The interesting thing about fungal cultivation is that you can generally use a lot of “waste” products to do it like coffee grounds, cardboard and straw. Basically, any carbon-based agricultural waste can be used as a suitable growing medium (for species like oyster mushrooms).
Also, similar to many older urban sites, we’re dealing with toxic legacies like soil pollution. Oyster mushrooms are the quintessential species known for breaking down toxic waste. If we're able to identify a space on the Tiny Diner Farm site that has pollutants in it we could utilize fungi to remediate the soil.
We've heard mushrooms are multi-functional and can provide multiple benefits to society. Can you describe these functions?
There are three main ways that mushrooms can benefit society: as food, as medicine and as a mycoremediation tool (a form of bioremediation or the ability of fungi to degrade or sequester contaminants contained in soil).
In the food arena, mushrooms can be cultivated in relatively small spaces, making them ideal for urban areas. They also provide a rich source of nutritious protein; there's more protein in oyster mushrooms than in chicken.
In terms of medicinal benefits, fungi have a lot of really novel anti-viral, anti-microbial, anti-cancer compounds specific to their kingdom. Traditional Western medicine hasn't explored this aspect of fungi in a lot of depth yet, but there's great opportunities there for deriving useful medicines.
In terms of bio-remediation, mushrooms can break down a lot of petroleum based contaminants. Fungal remediation disassembles carbon chains that are toxic into their benign building blocks (carbon and hydrogen). Fungi are incredibly adaptive!
How did the mushroom production process begin at the Tiny Diner Farm?
Last year we conducted a couple of trial mushroom phases outside on the north side of the Farmhouse building. We stacked 5 gallon buckets filled with growing medium two tall in the raspberry patch, which allowed for the right amount of humidity needed to fruit the mushrooms. We produced around 50-60 pounds of oyster mushrooms from roughly ten buckets, which is pretty good considering you can’t control the growing conditions as well in an outside setting. Once our indoor mushroom incubator is up and running we'd initially like to try and produce around 50 pounds of mushrooms a month and scale up from there.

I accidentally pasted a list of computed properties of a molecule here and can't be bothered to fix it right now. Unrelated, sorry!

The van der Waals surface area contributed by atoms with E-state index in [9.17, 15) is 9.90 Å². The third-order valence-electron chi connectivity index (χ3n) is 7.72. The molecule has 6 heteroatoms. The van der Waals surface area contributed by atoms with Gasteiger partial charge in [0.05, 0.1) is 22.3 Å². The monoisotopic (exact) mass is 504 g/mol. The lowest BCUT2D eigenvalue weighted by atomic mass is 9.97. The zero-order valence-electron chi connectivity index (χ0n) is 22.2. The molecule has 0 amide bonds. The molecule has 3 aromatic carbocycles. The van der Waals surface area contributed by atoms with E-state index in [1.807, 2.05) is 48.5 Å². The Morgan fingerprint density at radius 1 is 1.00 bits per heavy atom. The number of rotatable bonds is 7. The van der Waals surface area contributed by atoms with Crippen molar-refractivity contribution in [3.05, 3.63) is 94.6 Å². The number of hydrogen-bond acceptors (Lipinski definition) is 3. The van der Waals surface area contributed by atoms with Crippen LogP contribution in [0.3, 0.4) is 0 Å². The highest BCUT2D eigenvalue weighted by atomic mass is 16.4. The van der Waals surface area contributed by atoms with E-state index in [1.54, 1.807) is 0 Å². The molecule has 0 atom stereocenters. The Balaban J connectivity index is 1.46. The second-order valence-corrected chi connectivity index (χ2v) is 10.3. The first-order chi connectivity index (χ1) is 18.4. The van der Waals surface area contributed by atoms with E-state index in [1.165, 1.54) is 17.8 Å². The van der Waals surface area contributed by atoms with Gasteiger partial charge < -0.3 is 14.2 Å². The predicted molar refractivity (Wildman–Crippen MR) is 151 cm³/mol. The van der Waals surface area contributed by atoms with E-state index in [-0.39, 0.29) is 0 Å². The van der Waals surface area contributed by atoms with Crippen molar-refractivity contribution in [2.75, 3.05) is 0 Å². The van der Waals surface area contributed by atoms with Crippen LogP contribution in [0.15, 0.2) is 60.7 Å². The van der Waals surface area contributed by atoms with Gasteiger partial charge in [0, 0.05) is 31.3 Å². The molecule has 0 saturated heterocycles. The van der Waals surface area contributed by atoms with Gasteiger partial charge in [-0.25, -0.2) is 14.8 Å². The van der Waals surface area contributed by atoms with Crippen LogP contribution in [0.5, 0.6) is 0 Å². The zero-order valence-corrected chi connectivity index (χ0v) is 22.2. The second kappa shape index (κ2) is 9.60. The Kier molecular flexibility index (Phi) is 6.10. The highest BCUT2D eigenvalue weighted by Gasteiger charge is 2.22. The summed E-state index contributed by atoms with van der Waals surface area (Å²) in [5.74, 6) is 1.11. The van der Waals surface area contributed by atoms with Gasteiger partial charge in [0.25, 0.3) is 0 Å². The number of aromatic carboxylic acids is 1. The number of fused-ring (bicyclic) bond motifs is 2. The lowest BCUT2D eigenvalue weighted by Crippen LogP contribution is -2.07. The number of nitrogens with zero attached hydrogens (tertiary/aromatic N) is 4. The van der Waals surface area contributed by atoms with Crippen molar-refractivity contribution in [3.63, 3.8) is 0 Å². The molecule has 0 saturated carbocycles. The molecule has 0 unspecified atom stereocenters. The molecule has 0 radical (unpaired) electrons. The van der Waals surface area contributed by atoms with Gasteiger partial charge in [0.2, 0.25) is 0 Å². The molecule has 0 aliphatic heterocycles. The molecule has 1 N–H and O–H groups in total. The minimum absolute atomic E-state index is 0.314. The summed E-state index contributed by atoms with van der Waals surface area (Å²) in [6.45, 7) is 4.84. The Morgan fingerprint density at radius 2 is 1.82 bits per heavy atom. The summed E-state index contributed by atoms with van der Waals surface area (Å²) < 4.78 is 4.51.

Ideally, at the Tiny Diner Farm we’ll also be finding a local source of fungal growing media. Then, once we’ve grown and harvested the mushrooms, we can reuse the spent fungal substrate (straw) to regrow other mushroom varieties. It can also be repurposed as mulch or as animal feed because it’s quite a bit more nutritious once it’s been myceliated (inoculated with fungal spores during the mushroom growing process).
What is your favorite species of mushroom and why?
I like oyster mushrooms for their abundant versatility as food, medicine and as a bioremediation tool. There is ample data that shows it as a species with a lot of credentials in all of those areas. Plus, the species can be super forgiving when trying to cultivate in non-sterile and low-tech situations.
Tell us a bit about your educational background and how it has shaped you work.